In a surprise exchange filing, Wipro on Thursday announced that its CFO Jatin Dalal would depart and that Aparna Iyer, a Wipro veteran with stellar credentials, assumes his role. While departures of senior talent at companies isn’t new, for Wipro, Dalal’s exit and Iyer’s ascension into the role comes at a critical juncture when the company is on a uphill battle of turning around its fortunes as it lags behind its peers in growth and profitability.

Iyer joined Wipro in April 2003. Over her 20 years with Wipro, she has held several finance roles, including Internal Audit, Business Finance, Finance Planning and Analysis, Corporate Treasury and Investor Relations, and, most recently, Senior Vice President and CFO of Wipro FullStride Cloud. 

She is a qualified Chartered Accountant (CA) and was a gold medalist of the CA 2002 batch, and is touted to have deep expertise in financial risk management, capital allocation, fundraising, and driving business strategy and growth. With this elevation, Iyer will be one of the top female CFOs of a prominent firm, which is quite a rarity in the Indian IT industry. 

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CEO Thierry Delaporte in a release said, “Aparna is an accomplished and results-driven leader. Throughout her 20-year career with Wipro, she has been a dynamic, forward-thinking strategic partner to our business leaders.” 

Iyer replaces Wipro veteran of 21 years, Jatin Pravinchandra Dalal, who resigned yesterday to “pursue professional goals outside the organisation.” His exit right around the time of the quarterly results announcement has raised eyebrows in the industry and wasn’t expected by the majority. Markets too haven’t taken the development well as Wipro’s share price dipped about 2 per cent to ₹418 even as broader market indices opened flat. 

Dalal’s exit underscores the high top-level attrition rate being seen in the last couple of years at Wipro. Under the leadership of its fairly new CEO, Thierry Delaporte, the company has seen numerous exits. In the last 24 months itself, Wipro has bid adieu to nine of its top-level execs.

“Quite a few senior management personnel have quit Wipro in the past 9-12 months. Jatin’s exit adds to the list. Some of the changes may have been necessary to check underperformance. However, the loss of key leaders continued into the fourth year of turnaround will not be viewed favorably,” notes Kotak Institutional Equities in a note.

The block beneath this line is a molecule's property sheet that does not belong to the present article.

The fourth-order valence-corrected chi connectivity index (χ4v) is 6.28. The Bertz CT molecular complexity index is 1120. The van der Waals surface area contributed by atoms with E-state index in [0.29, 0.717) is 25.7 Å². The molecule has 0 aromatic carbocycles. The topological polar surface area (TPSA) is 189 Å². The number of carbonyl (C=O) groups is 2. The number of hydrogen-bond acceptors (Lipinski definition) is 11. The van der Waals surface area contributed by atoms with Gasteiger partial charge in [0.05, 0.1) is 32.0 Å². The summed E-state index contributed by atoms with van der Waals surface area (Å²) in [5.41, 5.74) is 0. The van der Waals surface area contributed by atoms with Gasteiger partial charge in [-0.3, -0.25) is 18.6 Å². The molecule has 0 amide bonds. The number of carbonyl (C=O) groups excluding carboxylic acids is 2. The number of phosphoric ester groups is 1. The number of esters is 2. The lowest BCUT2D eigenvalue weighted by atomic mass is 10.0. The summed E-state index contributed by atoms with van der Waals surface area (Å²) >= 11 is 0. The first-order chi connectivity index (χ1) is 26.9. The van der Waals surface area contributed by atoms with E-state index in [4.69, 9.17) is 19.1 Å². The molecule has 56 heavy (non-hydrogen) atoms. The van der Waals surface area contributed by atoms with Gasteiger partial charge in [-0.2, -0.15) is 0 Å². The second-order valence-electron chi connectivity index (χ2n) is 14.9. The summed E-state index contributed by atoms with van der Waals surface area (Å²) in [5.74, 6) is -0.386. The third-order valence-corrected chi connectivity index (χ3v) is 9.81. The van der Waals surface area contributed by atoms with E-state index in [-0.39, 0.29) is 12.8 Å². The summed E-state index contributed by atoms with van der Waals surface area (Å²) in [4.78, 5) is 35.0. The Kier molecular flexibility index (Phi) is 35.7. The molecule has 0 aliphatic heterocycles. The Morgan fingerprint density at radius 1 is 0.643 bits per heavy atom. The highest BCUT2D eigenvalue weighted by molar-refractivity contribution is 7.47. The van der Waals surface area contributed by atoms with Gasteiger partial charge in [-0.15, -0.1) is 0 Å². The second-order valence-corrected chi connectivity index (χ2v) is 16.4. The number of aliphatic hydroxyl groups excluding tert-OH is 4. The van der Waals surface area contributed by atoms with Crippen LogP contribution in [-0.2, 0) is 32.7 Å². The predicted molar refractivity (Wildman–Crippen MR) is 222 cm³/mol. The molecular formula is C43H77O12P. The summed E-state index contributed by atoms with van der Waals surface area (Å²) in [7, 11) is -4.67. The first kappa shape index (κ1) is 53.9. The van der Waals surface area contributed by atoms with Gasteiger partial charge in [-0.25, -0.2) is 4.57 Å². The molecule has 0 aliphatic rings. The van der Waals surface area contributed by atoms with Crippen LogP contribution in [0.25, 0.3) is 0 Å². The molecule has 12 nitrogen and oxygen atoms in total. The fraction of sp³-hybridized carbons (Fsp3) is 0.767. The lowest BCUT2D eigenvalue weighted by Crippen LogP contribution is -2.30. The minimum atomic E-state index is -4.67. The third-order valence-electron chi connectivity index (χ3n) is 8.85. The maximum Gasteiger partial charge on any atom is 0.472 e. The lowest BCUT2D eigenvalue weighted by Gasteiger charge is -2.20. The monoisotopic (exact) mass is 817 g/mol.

With rising top-level attrition, lagged growth and profitability in comparison to peers is also a growing concern for the company. Its turnaround journey led by Delaporte from around the time of the pandemic has not gained much ground and is still struggling. Iyer now faces a mammoth task as the company’s revenue and profit growth are subdued, margins aren’t seeing great improvement, relative to peers, and guidance remains severely modest and instills limited confidence. 

In the last quarter (Q1) Wipro reported a 6.6 per cent sequential decline in net profit at ₹2,870 crore. On a year-on-year basis, profits grew 12 per cent. Revenue from operations saw a 1.54 per cent q-o-q decline and 6 per cent y-o-y growth.  In constant currency terms, revenue dipped by 2.8 per cent. Wipro’s outlook for the quarter ahead too remained soft, its sequential guidance was tepidly revised to -2 per cent to 1 per cent from -1 to -3 per cent guided last quarter. Margins albeit were stable at 16 per cent, are still below the aspirational level of 17 per cent. Clearly, Iyer has her task cut out.

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“Wipro is struggling in its turnaround effort, has a weak mega deal pipeline and is vulnerable to vendor consolidation. We expect the company to underperform peers on growth in FY2024E and in the medium term. The low-growth characteristics justify its inexpensive valuations,” brokerage firm Kotak noted. 

To be sure, the Indian IT industry at large is in a turbulent uncertain slump phase as the macroeconomic headwinds bought on by probable slowdown in Western economies have affected the demand environment and impacted tech spending around the world.